Business groups are taking notice of pre-filed legislation that, if approved, would phase out the corporate franchise tax over a five-year period, a small slice of a broader effort to overhaul Louisiana’s tax system and attract outside business to the state.
The current tax is $1.50 per $1,000 of taxable capital, up to $300,000, and $3 per $1,000 above 300,000. Furthermore, three years ago, the Legislature passed a bill expanding the assessment of the tax to non-corporate entities, including LLCs and partnerships.
But under a bill filed by state Rep. Phillip DeVillier, R-Eunice, those amounts would be reduced by 20% each year beginning Jan. 1, 2020, eliminating the tax completely by Jan. 1, 2024.
“We need to figure out how we can be more competitive as far as tax laws go for the state,” Devillier tells Daily Report, adding Louisiana is one of only 15 states that impose the tax. Some of those states, including Mississippi and New York, are working on similar legislation to repeal it.
In addition to the corporate franchise tax, Louisiana also levies a corporate income tax. Critics say the franchise tax adds to the complexity of the overall tax system and penalizes capital-intensive, low-margin and unprofitable new firms. It’s a stance echoed by the Louisiana Association of Business and Industry, which calls the tax “onerous and archaic.”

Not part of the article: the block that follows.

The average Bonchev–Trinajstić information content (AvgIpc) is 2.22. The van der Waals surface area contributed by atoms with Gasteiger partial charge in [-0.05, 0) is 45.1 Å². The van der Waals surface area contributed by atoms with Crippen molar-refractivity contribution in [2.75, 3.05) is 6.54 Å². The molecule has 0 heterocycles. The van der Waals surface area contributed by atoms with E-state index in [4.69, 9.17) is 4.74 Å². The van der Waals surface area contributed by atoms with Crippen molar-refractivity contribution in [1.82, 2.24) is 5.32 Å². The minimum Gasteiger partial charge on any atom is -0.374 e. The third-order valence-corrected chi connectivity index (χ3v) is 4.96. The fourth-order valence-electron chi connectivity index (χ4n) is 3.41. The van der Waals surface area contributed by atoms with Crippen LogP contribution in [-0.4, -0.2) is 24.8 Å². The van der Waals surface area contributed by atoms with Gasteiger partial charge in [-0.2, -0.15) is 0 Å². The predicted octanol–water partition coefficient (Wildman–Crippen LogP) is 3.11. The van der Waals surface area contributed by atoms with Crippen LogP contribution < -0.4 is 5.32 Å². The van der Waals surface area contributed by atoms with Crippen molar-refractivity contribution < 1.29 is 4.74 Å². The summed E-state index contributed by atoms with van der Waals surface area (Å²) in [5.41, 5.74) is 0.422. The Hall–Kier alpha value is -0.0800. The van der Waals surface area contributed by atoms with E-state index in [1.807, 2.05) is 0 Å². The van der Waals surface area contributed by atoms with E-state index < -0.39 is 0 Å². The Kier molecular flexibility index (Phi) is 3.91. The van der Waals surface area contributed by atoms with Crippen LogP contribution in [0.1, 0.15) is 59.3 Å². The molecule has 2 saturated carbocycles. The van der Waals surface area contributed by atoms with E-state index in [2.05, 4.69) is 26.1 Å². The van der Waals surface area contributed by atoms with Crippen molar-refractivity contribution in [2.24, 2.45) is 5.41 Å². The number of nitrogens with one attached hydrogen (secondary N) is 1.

“Any effort to eliminate the franchise tax is good policy and would make Louisiana more competitive for business investment and job creation,” says Jim Patterson, LABI’s vice president for government relations.
The Baton Rouge Area Chamber, meanwhile, says it supports taking a big-picture look at tax reform, pointing to recommendations from The Task Force on Structural Changes in Budget and Tax Policy. Their 2017 report not only recommended phasing out the corporate franchise tax but also giving away fewer tax exemptions in favor of a “broad-based, low rates” approach.
“While we favor getting rid of the tax, we think it’s more important to support a comprehensive fiscal reform package, like that outlined by the HCR 11 Task Force, that makes our state’s taxing both fairer and simpler while also protecting higher education and healthcare,” says BRAC President and CEO Adam Knapp in a prepared statement.